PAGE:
The period of exposure was estimated, by considering the maximum incubation period of HAV infection, as extending from December 21, 2018 to February 28, 2019, the day when the symptoms of the index case began. This coincides with the time when groundwater was used, and a total of 9 patients were identified within 17 days from the first patient based on the onset of symptoms; therefore, the outbreak was suspected to be a single exposure related to groundwater use.
In this study, 9 individuals out of 33 staff members and 30 residents at a facility for the disabled were diagnosed with HAV 1A infection in February 2019. According to the laboratory test results, groundwater was suspected to be the source of the outbreak, but this hypothesis was not confirmed due to a lack of information that clarified the temporal order of groundwater contamination and the HAV outbreak. Considering that the incubation period of HAV infection extends up to 50 days [1,7-9], the epidemic curve of this outbreak (Figure 1) showed a point source outbreak pattern. The overall attack rate at facility A was 14.3%, with the highest attack rate (43.8%) among individuals aged 31-40 years, which is consistent with previous studies finding that younger adults are more vulnerable to HAV infection [10,17-19]. Considering that previous studies have explained the vulnerability of younger adults by lowered opportunity of exposure to naturally circulating pathogens due to improved sanitary and hygiene systems, the difference in the attack rate between staff and residents (6.1 and 23.3%, respectively), implies that residents’ relatively low opportunities for external or social activities resulted in higher susceptibility [17-19].
Furthermore, the difference between the staff and residents was especially pronounced when stratified by age, as shown in Table 4, which presents the differences in anti-HAV seroprevalence between the groups aged under and over 40 years. Intergenerational differences in anti-HAV seroprevalence have been discussed in several previous studies, but the magnitude of the differences found herein reinforces the importance of vaccination for vulnerable populations. The anti-HAV seroprevalence of the residents was lower than that of both the staff members and the general population [3,17,20,21]. Since people with physical and mental disabilities mostly cannot explain their conditions by themselves, further HAV outbreaks can occur in other residential facilities due to delayed recognition and identification [22]. Therefore, it would be helpful to immunize those working and living at facilities for the disabled.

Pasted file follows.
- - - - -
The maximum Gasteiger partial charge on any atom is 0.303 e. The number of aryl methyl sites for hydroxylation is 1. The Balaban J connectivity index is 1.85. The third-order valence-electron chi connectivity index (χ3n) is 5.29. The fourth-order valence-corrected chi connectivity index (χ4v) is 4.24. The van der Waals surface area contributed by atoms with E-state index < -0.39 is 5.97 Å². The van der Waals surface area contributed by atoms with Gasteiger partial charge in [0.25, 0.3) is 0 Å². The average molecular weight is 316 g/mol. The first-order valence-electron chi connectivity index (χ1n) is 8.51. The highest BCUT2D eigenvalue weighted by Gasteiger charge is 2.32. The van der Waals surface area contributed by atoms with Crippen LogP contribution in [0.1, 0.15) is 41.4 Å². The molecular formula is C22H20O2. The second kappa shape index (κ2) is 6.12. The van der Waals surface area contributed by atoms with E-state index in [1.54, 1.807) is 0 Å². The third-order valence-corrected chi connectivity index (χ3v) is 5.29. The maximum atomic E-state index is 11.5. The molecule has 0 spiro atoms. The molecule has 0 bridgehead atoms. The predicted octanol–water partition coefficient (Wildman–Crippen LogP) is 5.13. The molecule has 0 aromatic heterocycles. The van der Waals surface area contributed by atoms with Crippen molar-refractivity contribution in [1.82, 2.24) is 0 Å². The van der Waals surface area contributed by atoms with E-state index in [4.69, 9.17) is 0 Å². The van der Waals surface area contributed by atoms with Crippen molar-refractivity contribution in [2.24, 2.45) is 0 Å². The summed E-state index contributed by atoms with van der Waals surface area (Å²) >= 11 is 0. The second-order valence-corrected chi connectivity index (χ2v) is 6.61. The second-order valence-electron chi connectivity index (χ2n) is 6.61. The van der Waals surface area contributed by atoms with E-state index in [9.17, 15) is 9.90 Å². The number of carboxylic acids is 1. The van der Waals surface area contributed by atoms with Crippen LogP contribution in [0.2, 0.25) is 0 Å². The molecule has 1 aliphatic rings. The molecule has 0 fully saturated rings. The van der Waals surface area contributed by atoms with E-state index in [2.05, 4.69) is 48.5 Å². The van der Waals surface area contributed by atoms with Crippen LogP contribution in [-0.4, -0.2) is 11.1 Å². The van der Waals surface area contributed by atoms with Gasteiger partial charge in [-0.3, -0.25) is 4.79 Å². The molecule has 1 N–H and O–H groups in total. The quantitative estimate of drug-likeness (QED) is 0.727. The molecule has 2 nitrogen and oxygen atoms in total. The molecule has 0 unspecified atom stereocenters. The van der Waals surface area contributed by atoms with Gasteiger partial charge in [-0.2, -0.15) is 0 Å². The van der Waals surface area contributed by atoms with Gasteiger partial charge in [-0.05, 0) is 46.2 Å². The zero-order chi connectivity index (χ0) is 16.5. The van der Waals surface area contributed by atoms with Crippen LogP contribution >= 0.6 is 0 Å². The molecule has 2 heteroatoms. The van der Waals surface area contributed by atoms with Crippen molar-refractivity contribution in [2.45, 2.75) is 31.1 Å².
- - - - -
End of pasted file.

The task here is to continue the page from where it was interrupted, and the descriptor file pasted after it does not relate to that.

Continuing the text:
The results for the attack rate of residents by classification of disability, level of communication ability, and necessity of assistance when eating reflects the possibility of person-to-person transmission. The reason for this is that physically disabled people generally require more direct contact with the staff. Furthermore, the necessity of assistance when eating showed consistent results, as the residents who required total assistance showed the highest attack rate (50.0%). This result aligns with those of a previous study analyzing an HAV outbreak at a residential facility for disabled people in 2011, which found that the attack rate of the residents was significantly higher than that of the teachers or staff [23]. This result indicates a higher susceptibility of residents given an evenly distributed intensity of exposure in the high-risk population.
Even with the immediate response by the public health authorities, there are several limitations of this investigation and study. First, since regular checks for groundwater do not include HAV testing in Korea, it was difficult to clarify the temporal order of the incident, even though regular groundwater tests were never missed during the investigation period. The investigator examined the latest results of groundwater testing for facility A; however, it was irrelevant, as the results did not include HAV. Second, considering that HAV is transmitted mainly via the fecal-oral route, the most suspected source of infection, kimchi, could not be tested. At the time of investigation, the suspected kimchi had already been consumed by the staff and residents; therefore, the investigator could not request a laboratory test for the kimchi. Lastly, since most of the confirmed cases were disabled and unable to communicate fluently, it was difficult to track person-to-person transmission. Although the investigation was conducted with the hypothesis that there was an even level of exposure to pathogens in the risk population since the daily life of the residents was confined to facility A, an evaluation of person-to-person transmission could have enabled more accurate research results.